Can't file your tax return by the April 15 deadline? Taxpayers can request an automatic six-month extension of time to file the tax return. But, taxpayers beware, there is a catch. An extension is just an extension on the time to file the return -- it is not an extension on the time to pay.
Taxpayers are required to estimate the amount of tax that may be due with the tax return and remit payment with the extension to avoid failure-to-pay penalties. These penalties and interest could accrue from April 15 until the tax is paid, regardless of the extension. If a balance is still owed when the actual tax return is filed, at least the penalties and/or interest will have been minimized.
"If taxpayers are unable to file their tax return by April 15, there are several ways to request an automatic extension of time to file an individual return," says Twila Denton Midwood, EA, an enrolled agent with Advanced Tax Centre, Inc. of Rockledge, Florida and president of the Florida Society of Enrolled Agents.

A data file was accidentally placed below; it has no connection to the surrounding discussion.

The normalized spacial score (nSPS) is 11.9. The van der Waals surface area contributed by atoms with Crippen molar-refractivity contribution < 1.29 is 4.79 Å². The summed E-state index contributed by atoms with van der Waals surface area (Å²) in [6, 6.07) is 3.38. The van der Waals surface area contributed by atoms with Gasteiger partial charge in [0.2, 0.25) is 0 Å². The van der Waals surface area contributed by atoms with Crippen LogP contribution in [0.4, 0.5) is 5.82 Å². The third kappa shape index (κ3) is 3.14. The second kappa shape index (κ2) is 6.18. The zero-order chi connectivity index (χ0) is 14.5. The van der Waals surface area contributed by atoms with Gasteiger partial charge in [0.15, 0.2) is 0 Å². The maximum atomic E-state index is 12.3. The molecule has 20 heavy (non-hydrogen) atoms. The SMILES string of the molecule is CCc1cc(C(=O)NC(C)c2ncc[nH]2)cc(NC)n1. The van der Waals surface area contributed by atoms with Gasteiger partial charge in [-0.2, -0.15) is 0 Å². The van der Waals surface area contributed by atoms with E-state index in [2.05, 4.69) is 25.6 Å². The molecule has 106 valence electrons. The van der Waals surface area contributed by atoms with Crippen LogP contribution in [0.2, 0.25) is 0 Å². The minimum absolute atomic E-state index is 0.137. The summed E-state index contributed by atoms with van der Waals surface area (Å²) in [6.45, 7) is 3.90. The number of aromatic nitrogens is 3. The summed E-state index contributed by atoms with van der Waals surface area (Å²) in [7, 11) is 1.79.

"Most enrolled agents and other tax professionals can e-file the 'Application for Automatic Extension of Time to File US Individual Tax Return' for taxpayers. Or the application can be found on the IRS website (look for Form 4868), which can be printed and then mailed to the IRS. Whether taxpayers use a tax professional or print the application themselves, all or part of the estimate of the income tax due can be paid with a check or credit/debit card or by using the Electronic Federal Tax Payment System."
Information regarding remitting payment can be found on Form 4868. The fee charged will depend on the amount of the payment. Be sure to record the confirmation number provided upon payment.
If a taxpayer estimates that he will owe taxes and is unable to pay, it is important that they file their returns timely. Failure-to-file penalties may be assessed in addition to failure-to-pay. So, to minimize penalties, it is always best to file the return or an extension and remit as much as possible with either. Payment plans may be established later.
If you receive a notice from the IRS at any time during the year, contact your tax preparer immediately. If you did not hire one to prepare your tax return, you should then contact a licensed tax professional. Only enrolled agents (EAs), CPAs and attorneys have unlimited rights to represent you before the IRS. The term "enrolled agent" reflects that an EA can act as your agent before administrative levels of the IRS -- meaning he or she can talk to or meet with the IRS in your stead.
To find an enrolled agent in your area, visit the searchable "Find an EA" directory at www.naea.org.
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